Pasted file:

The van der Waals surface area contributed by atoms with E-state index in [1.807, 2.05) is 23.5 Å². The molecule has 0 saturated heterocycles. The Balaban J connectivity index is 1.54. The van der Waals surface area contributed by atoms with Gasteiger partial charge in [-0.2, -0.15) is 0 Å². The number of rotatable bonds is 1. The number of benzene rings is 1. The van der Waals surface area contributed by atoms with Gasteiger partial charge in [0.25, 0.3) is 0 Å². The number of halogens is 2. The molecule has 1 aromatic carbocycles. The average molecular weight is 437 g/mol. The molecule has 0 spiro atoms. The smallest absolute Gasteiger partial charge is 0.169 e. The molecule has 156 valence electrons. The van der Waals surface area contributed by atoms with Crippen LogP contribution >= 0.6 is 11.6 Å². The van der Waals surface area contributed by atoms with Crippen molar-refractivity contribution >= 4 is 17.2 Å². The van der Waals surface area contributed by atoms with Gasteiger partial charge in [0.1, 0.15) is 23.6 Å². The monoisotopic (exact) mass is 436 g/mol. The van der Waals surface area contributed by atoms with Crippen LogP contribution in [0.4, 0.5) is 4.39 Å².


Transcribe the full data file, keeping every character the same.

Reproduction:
The van der Waals surface area contributed by atoms with E-state index in [1.807, 2.05) is 23.5 Å². The molecule has 0 saturated heterocycles. The Balaban J connectivity index is 1.54. The van der Waals surface area contributed by atoms with Gasteiger partial charge in [-0.2, -0.15) is 0 Å². The number of rotatable bonds is 1. The number of benzene rings is 1. The van der Waals surface area contributed by atoms with Gasteiger partial charge in [0.25, 0.3) is 0 Å². The number of halogens is 2. The molecule has 1 aromatic carbocycles. The average molecular weight is 437 g/mol. The molecule has 0 spiro atoms. The smallest absolute Gasteiger partial charge is 0.169 e. The molecule has 156 valence electrons. The van der Waals surface area contributed by atoms with Crippen LogP contribution >= 0.6 is 11.6 Å². The van der Waals surface area contributed by atoms with Crippen molar-refractivity contribution >= 4 is 17.2 Å². The van der Waals surface area contributed by atoms with Gasteiger partial charge in [0.1, 0.15) is 23.6 Å². The monoisotopic (exact) mass is 436 g/mol. The van der Waals surface area contributed by atoms with Crippen LogP contribution in [0.4, 0.5) is 4.39 Å².